Archive for January, 2018

Coming soon: Support Our Troops, a new series of live music reviews

January 16, 2018

Music Journalism is in a weird place these days.

For starters, many would be forgiven for immediately responding with, “Music Journalism? Why hello Old Boy, I thought you were dead”, or, more likely: “Music what?!?”

It’s OK. It’s been a rough 10-20 years (by some estimations), but feel free to place the “death of music journalism” tombstone wherever you like in your own personal or global timeline. There’s probably a dearth of great music journalism out there now [editor’s note: yes, there is heaps of good music journalism out there], but I can’t be bothered to google it right now  because there’s nothing I particularly want to read about at the moment. Sometimes all you want to do is listen to the music, other times you want to know everything else about it.

Although there are a myriad of reasons that have collided to produce the modern state of the music industry (the internet, Pokemon Go!, Nickleback, etc etc), what no one really talks about is that there’s no money in the game these days In it’s glory days (eh…), at the top of it all sat the record labels, selling their overpriced wares to a public largely held  hostage. Labels essentially functioned like banks who specialized in making high-interest speculative loans in the music industry, with “artists” functioning like tech stocks. So many to choose from, all with so much potential, yet most ultimately doomed to failure and perhaps even suffer the further ignominy of having their ideas co-opted by inferior products.

So…labels would place as many bets as they could, and hopefully a few would pay off big time. These big labels and their rare big winners wound up essentially funding the entire industry, because what no one tells you when you’ve got rock & roll dreams is that boring things like advertising dollars and bottom lines actually matter. You can run a cool ‘zine for a few months, maybe even years, on nothing more than passion and raiding your parents inkjet supplies, but eventually that shit gets old.  Not only that, many of your favourite underground bands who managed to sign on major labels were able to add some coveted artistic cred to the label roster and allowed to run at a loss, but only because theyhad a Britney Spears to make sure the cheques cleared. I would hate Fleetwood Mac with a passion if I wasn’t so apathetic, but even I have to tip my hat to the number of careers their platinum-selling albums helped fuel.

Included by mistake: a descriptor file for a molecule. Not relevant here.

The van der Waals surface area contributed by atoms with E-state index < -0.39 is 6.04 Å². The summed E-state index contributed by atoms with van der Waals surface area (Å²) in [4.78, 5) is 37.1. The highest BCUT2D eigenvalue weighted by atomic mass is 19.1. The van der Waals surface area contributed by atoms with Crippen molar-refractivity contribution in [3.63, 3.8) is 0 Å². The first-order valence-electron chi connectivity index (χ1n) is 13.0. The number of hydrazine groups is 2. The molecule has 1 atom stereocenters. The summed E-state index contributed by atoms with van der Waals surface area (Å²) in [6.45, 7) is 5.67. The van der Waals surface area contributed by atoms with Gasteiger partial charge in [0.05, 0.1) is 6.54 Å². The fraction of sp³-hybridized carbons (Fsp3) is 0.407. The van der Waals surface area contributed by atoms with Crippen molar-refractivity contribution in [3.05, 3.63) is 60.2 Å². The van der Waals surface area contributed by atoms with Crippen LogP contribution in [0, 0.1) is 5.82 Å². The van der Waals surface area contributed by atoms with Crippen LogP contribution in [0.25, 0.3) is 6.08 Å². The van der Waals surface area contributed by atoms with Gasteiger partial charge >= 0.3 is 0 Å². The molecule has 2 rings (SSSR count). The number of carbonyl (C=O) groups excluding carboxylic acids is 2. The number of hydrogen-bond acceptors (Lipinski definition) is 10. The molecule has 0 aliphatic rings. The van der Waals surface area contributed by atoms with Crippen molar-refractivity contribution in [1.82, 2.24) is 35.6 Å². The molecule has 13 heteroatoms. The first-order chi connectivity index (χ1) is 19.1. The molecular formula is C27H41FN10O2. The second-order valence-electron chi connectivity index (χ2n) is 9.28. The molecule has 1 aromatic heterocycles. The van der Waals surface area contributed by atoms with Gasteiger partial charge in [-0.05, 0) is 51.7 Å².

As far as my own experience, I started noticing the change a few years ago, when publications that we would normally be grateful to get a gig mention or album blurb from starting calling us to see if we wanted to buy advertising space. Us? Um….we’re broke. At no point in our lives have we had spare dollars to throw around for that sort of thing, and trust us when we say that it is not cheap. They’re pitching these packages to us and surely they must know that there’s not a chance in hell we can say yes to anything, yet here we are.

What happened?

The money dried up.

With advertising revenues way down, it wound up having a trickle down effect on the music and music journalism. For better or worse, much of what you read is a form of “pay-to-play”, meaning that if you want coverage you’re gonna have to pay for it. Now, we are not opposed to this necessarily, but we did notice that live reviews and album reviews were focusing more and more on those acts that really don’t need it. At all. Why were they getting it? Because just like the ever-increasing income gap, there were fewer and fewer acts that could actually afford to grease the wheels, either through purchasing advertising space or else through direct purchase of coverage.

And that right there is what we simply cannot abide. No one needs to read a live review of a Jimmy Barnes show. Everyone knows what they’re getting with at another show with Barnsey, so can we please donate some verbiage to the acts who actually need it? Honest, unscripted press devoted to the unknowns of Australia’s live music scene has taken a hit in recent years, so we’re going to try and do our part to pick up the slack.